Aug 31 – Sep 6 Weekly News


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The brain-hacking chip could give us superpowers

Elon Musk put a computer chip in a pig's brain. This could lead to computer-to-brain technology in humans. Mr. Musk is a technology pioneer. He makes electric cars and space rockets. Gertrude the pig shows his latest project - to allow us to control computers with our brains. This could enhance our brainpower. He believes his technology is a giant leap into the future. He said it will change our lives by giving us superhuman powers.

Results from Gertrude the pig show the potential the technology has. It could help people with brain conditions like strokes and dementia. It could wire our brain directly to the Internet. As in a science fiction movie, we could control devices just by using our thoughts. The most futuristic part of the technology is what Musk calls "superhuman cognition". This will help us to stop artificial intelligence becoming strong enough to destroy the human race.


India and Russia share chess gold medal after the Internet fails

The gold medal for the 44th Chess Olympiad went to India and Russia. Olympiad happens every two years. This year was online for the first time because of coronavirus. Some games in the final came to an end when two Indian players lost their Internet connection. Officials said they had to award the gold medal to the two countries because it was fair. The Indian players lost time when their Internet connection failed.

This year's competition had teams from over 160 countries. The final was the second time teams had problems. A player from Armenia was disconnected during a match. Officials rejected his appeal so Armenia went home in protest. Officials said there were "unprecedented circumstances" in the final. They said a "global Internet outage severely affected" two of the Indian players in the final. They added that the lost connection happened, "when the outcome of the match was still unclear".


R&B singer Akon to build a futuristic city

The singer Akon will build a city from scratch. He has raised money for a futuristic city of 300,000 people on Africa's west coast. He will call it Akon City. He said it was a "real-life Wakanda" - the city from the movie "Black Panther". Akon was born in the USA to Senegalese parents. He said construction on the $6 billion project will start next year and take three years to finish. He hopes it will provide much-needed jobs for Senegalese people.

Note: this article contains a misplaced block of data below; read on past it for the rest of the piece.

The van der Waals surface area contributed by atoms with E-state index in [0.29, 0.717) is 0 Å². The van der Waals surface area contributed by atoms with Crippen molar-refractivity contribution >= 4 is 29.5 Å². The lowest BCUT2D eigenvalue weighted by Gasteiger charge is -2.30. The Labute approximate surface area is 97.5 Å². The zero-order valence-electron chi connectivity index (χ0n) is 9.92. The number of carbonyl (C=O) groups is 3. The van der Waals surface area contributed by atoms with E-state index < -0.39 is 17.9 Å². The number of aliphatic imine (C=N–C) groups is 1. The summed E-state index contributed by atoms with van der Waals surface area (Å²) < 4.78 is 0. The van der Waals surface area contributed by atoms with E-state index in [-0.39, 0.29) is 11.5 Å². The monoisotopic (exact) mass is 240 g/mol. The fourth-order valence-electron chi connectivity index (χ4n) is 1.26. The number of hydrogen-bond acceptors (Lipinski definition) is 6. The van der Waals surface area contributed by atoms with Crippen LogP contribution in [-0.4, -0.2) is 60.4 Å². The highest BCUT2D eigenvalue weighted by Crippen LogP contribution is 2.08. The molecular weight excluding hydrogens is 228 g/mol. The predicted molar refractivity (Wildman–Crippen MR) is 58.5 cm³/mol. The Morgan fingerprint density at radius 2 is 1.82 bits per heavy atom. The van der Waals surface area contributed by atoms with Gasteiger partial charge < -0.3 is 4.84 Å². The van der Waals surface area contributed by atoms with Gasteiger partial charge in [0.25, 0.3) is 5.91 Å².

Designs on show dreamlike, shining glass and steel skyscrapers. They were inspired by traditional African sculptures. Akon wants his high-tech city to be a port of call for Senegalese and other Africans facing racial injustice around the world. He said people are treated unfairly, "in ways that you can never imagine". He added: "If you're coming from the diaspora and you want to visit Africa, we want Senegal to be your first stop."


Bodybuilder delivery helps sushi business in Japan

A sushi restaurant has a new idea to help its business. It is using bodybuilders to deliver sushi. The 60-year-old restaurant is in Japan. It is owned by a sushi chef and bodybuilder Masanori Sugiura. He came third in a world bodybuilding championship this year. He had fewer customers because of coronavirus. His delivery service is called "Delivery Macho". Customers must order over $66 of sushi to get it delivered by a bodybuilder.

The service is very popular and has been trending on Twitter. Mr. Sugiura has delivered sushi as far away as Tokyo, which is around 350km from the restaurant. Customers can ask the delivery men to take their shirt off and pose for photos, while socially distanced. This has helped to increase sushi orders. Mr. Sugiura has also helped to employ people out of work. He gave his friends from fitness gyms jobs as delivery staff.


Hong Kong begins mass Coronavirus testing